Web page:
Vulnerability disclosure has long been the third rail in the relationship between researcher and vendor. While bug-bounty programs have been a step in the right direction, friction still exists for a meaningful percentage of vendors and researchers.
“The relationship between vulnerability researcher and vendor in the context of disclosure is broken,” said Casey Ellis, chairman, founder and CTO of bug-bounty platform Bugcrowd. “If you look at the entire ecosystem of companies and researchers – especially outside the scope of a bounty program – it still needs to be fixed.”
Read more about why, despite the advent to bug bounty programs and enlightened vendors, researchers still complain of abuse, threats and lawsuits, on Threatpost.
Tech giant Google paid out almost $3 million to security researchers in 2017 as rewards for the vulnerabilities they found in its products and services. Around $1.1 million each was paid for bug reports specific to Google and Android products while Chrome awards accounted for the rest of the Vulnerability Reward Program.
Read about the Google Bug Bounty payouts on eWeek.
Bug bounty programs have become an increasingly popular way for organizations to find and fix vulnerabilities in their software and services. Until relatively recently it was mainly the software companies and technology firms that employed the tactic.
Read/see the slideshow explaining the nine biggest bug bounty programs on Dark Reading.
Bug bounties. The idea turns some folks’ stomachs. Invite people to break into your system and steal things and then when they do reward them? Well, yeah. You want people finding these cracks and telling you about them before someone with bad intentions does.
Read about the top five reasons why every organisation should have a bug bounty program on Tech Republic.
Read why George Diab says that even small and medium businesses are going to need bug bounty programs to combat cyber threats on Tech :
The likelihood of cyber attacks on small businesses is actually higher than the constant and varied cyber intrusions being reported worldwide. The New York Times reports that 62 percent of all such attacks are on SMBs, at a rate of about 4,000 per day.
Hackers gonna hack, but that doesn’t mean we need to hand them the keys. While no code or system connected to the internet can ever claim to be impervious to attack, one of the best ways to secure code may actually be to invite hackers in: the right kind of hacker.
Read about the new report by HackerOne which reveals that bug bounty programs are successful yet a large number of organisations dont use them on Tech Republic.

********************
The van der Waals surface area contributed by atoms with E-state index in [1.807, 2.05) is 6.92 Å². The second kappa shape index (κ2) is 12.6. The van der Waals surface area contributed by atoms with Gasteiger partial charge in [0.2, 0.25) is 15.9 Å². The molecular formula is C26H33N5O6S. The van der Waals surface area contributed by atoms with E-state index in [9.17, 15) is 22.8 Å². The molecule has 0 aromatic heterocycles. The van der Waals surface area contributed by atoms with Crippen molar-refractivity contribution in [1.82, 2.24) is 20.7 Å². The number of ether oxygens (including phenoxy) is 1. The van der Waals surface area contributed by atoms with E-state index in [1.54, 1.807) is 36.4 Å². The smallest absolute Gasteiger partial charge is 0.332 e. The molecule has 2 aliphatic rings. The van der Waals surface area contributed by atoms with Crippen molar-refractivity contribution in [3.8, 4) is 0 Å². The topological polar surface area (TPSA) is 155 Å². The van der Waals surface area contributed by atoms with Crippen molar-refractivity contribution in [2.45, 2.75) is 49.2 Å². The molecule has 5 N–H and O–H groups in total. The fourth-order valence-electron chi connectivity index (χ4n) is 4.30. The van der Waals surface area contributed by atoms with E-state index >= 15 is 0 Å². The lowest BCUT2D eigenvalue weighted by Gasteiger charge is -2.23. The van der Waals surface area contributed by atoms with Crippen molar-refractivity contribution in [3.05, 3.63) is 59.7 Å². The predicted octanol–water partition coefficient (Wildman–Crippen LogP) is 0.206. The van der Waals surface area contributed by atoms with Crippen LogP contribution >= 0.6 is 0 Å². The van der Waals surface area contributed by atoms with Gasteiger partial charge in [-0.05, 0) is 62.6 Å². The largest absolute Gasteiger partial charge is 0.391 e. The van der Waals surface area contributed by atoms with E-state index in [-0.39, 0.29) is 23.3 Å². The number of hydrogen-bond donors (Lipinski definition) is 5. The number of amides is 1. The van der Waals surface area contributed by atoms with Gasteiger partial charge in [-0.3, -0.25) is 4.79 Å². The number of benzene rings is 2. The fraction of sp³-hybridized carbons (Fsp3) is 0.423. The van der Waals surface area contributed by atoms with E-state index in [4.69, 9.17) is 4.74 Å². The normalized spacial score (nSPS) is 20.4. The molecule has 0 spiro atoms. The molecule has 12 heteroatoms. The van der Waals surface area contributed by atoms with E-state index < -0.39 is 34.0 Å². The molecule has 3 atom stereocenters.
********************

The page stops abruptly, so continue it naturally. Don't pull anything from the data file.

Shortly after Christmas, 2011, Ruby Nealon sold the Nintendo Wii games console his mother had bought him to fund an Open University course in computer software. He was 11 and it was the start of his unconventional education as a computer prodigy, which led him to drop out of school and start a full time degree at 14.
Read how hackers have become a new breed of bounty hunters for companies on The Telegraph.
Read lawyer’s view on vulnerability disclosure programs according to Megan L. Brown and Matthew J. Gardner on Circle ID :
Several years ago, vulnerability disclosure programs, also called “bug bounty” programs, were novel and eyed with suspicion. Given sensitivities and potential liabilities, companies are wary of public disclosure and hackers seeking to exploit research.
Read Greg Masters take a look at ethical hackers and what future holds for them on SC Magazine.
It seemed like an anomaly in August 2016 when news broke that a group of security researchers at MedSec, a Miami-based startup cybersecurity research firm focused on the health care industry, brought their findings of a security vulnerability in a medical device not to the manufacturer, but rather to an investment firm, Muddy Waters Capital.
Tech is no longer confined to Silicon Valley, and neither are dangerous exploits. In its early days, the Internet was more Wild Wild West than World Wide Web. It was a new and insecure frontier full of pseudonyms and scammers eager to take advantage of unsuspecting early adopters.
Read about the 8 unusual bug bounty programs by different companies on PC Mag.